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Step inside for a recap of this year's Geneva Auto Show.

The Geneva Auto Show is one of our favorite automotive events because it puts an unabashed focus on high-end cars. Companies big and small from all over the world convene in Switzerland annually to display horsepower, luxury, outlandish designs, and sometimes all of the above. This year's edition was one of the smaller ones in recent memory, but there were still plenty of cars to drool over. Miss any of the action in the Palexpo convention center? Read on for a recap of this year's highlights.

2018 Lamborghini Huracan Performante

The Huracan Performante is the most powerful V10-powered model Lamborghini has ever built. The naturally-aspirated 5.2-liter unit pumps out 640 horsepower at 8,000 rpm and 443 pound-feet of torque at 6,500 rpm. And that's just the tip of the iceberg.

Flaps integrated into the front bumper and at the base of the rear wing provide a huge amount of downforce without adding excessive drag. The Performante also features a unique design, and it makes extensive use of a weight-saving material named Forged Composite that was patented by Lamborghini.

McLaren 720S

"This is the first time we have replaced a product family," McLaren CEO Mike Flewitt pointed out as the veil came off the 720S. To say that it's a monumentally important model for the British brand is a massive understatement.

McLaren applied the lessons it learned from competing against Lamborghini and Ferrari to the 720S. It's lighter than the 650S it replaces, it has more power, and it's got a head-turning design penned in a wind tunnel.

Mercedes-AMG GT concept

This close-to-production concept looks like a longer version of the GT coupe with two sets of doors, but the similarities are only skin-deep. It rides on an evolution of the modular MRA platform that underpins a number of recent Mercedes-Benz models including the E-Class.

AMG's first-ever hybrid drivetrain gives the GT concept 805 horsepower. It's made up of a turbocharged 4.0-liter V8 engine borrowed from the E63, and a compact electric motor. The sedan performs the benchmark zero-to-60-mph sprint in under three seconds.

Want one? You're in luck, because the production variant is less than a year away from making its debut.

Mercedes-Maybach G650 Landaulet

We've been hearing rumors of a Maybach SUV for several years now. The more credible ones pointed to a GLS-based off-roader, but it turns out Mercedes had something much more decadent in the pipeline.

Limited to 99 examples, the G650 Landaulet is a stretched version of the venerable G-Class with a cloth soft top and well over a foot of ground clearance. The longer wheelbase clears up enough space for a cocoon-like rear compartment with a pair of individual seats borrowed from the S-Class, airliner-style tablets, and high-resolution screens.

Porsche Panamera Sport Turismo

For purists, Porsche and station wagons go together about as well as Frosted Flakes and mustard. And yet, the Stuttgart-based company's first long-roof was one of the uncontested stars of the Geneva show.

That's because it's no ordinary station wagon. Fluid styling gives the Sport Turismo a shooting brake-like look, and drivetrains borrowed from the second-generation Panamera hatchback provide jaw-dropping amounts of power. And while wagons are dropping like flies in the United States, Porsche is committed to selling its first entry into the segment on our shores.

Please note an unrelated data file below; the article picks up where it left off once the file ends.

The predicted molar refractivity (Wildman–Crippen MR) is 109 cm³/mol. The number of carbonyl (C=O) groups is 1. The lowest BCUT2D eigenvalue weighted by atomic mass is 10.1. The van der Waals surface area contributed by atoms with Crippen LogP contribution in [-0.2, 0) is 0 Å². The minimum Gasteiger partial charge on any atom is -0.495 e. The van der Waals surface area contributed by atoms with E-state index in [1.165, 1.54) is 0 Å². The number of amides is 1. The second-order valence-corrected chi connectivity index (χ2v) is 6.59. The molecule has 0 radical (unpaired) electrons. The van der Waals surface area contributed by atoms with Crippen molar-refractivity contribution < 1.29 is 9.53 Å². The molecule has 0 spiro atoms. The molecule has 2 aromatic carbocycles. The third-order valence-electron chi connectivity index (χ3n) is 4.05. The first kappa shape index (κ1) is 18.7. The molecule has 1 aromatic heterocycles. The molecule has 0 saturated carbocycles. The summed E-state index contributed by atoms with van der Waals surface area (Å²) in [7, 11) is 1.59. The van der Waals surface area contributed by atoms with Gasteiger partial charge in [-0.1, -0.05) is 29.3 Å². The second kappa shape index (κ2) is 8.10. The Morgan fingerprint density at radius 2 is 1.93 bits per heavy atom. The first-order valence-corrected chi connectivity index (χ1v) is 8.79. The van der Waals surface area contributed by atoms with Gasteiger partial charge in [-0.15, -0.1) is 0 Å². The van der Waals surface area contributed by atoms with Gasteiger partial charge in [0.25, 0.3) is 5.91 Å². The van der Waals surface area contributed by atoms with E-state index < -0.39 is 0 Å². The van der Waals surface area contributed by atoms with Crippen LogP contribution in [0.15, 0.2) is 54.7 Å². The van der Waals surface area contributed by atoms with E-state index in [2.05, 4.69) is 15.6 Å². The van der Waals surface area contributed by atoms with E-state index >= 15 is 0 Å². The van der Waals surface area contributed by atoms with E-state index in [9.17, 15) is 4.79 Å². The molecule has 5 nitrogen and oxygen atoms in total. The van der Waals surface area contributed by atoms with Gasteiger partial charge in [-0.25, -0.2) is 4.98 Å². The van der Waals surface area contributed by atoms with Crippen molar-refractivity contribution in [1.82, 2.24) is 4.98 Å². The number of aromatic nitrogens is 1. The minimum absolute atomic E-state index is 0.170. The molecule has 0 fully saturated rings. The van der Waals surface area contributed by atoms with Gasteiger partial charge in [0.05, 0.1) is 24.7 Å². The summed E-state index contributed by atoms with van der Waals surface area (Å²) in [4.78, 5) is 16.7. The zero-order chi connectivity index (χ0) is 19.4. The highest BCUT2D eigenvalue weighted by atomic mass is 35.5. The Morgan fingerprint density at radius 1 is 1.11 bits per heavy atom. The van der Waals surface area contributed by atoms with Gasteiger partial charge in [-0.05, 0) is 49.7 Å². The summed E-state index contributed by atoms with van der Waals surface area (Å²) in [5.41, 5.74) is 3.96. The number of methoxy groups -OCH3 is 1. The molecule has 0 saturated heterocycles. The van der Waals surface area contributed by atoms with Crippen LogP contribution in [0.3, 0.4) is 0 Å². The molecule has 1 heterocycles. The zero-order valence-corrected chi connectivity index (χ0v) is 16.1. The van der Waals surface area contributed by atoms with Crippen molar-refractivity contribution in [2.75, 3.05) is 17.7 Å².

2017 RUF CTR

The RUF CTR was one of the biggest surprises of this year's Geneva show. The hot rod of 911s is back to woo a new generation of enthusiasts, and it this time around it packs a 3.6-liter flat-six rated at over 700 horsepower.

Unlike the original Yellow Bird, the 2017 model is built entirely out of carbon fiber. Production is limited to 30 examples, and most of them have already found a home in spite of a base price that flirts with the $800,000 mark.

Toyota Yaris GRMN

Why is a Yaris on the list of the show's most significant debuts? Well, the GRMN isn't a bland, predictable economy hatchback you'd give to a 16-year old with a week-old license. Toyota has shoe-horned a supercharged four-cylinder engine that makes over 205 horsepower, and made comprehensive modifications to the chassis with input from the engineers that developed its WRC car.

Full performance specifications still haven't been announced, but we already like what we see. And, it's a sign that Toyota is dead serious about building fun-to-drive cars that appeal to the heart, not just the mind. Don't get your checkbook out just yet, however, because the Yaris GRMN hasn't been confirmed for the U.S. market yet.

Here is a full list of the cars that debuted in Geneva earlier this week:

- 2017 Alpina B5 Bi-Turbo
- 2017 Alpine A110
- 2018 Audi RS 5
- Audi Q8 Sport concept
- Aston Martin Valkyrie (design mock-up)
- Bentley EXP 12 Speed 6e concept
- 2017 BMW 5 Series Touring
- Citroen C-Aircross concept
- 2017 DS 7 Crossback
- 2018 Ferrari 812 Superfast
- Fittipaldi EF7 Vision Gran Turismo
- 2018 Ford Fiesta ST
- 2018 Honda Civic Type R
- Hyundai FE Fuel Cell concept
- 2018 Infiniti Q50
- 2018 Land Rover Range Rover Velar
- 2017 Mercedes-AMG C63 Cabriolet Ocean Blue Edition
- 2018 Mercedes-AMG E63 S Wagon
- 2018 Mercedes-Benz E-Class Cabriolet
- 2018 Mitsubishi Eclipse Cross
- 2017 Opel/Vauxhall Insignia
- Pagani Huayra Roadster
- Peugeot Instinct concept
- 2018 Porsche 911 GT3
- 2018 Subaru XV
- 2017 Toyota Yaris
- 2018 Volkswagen Arteon
- 2018 Volvo XC60

Photo by Ronan Glon.
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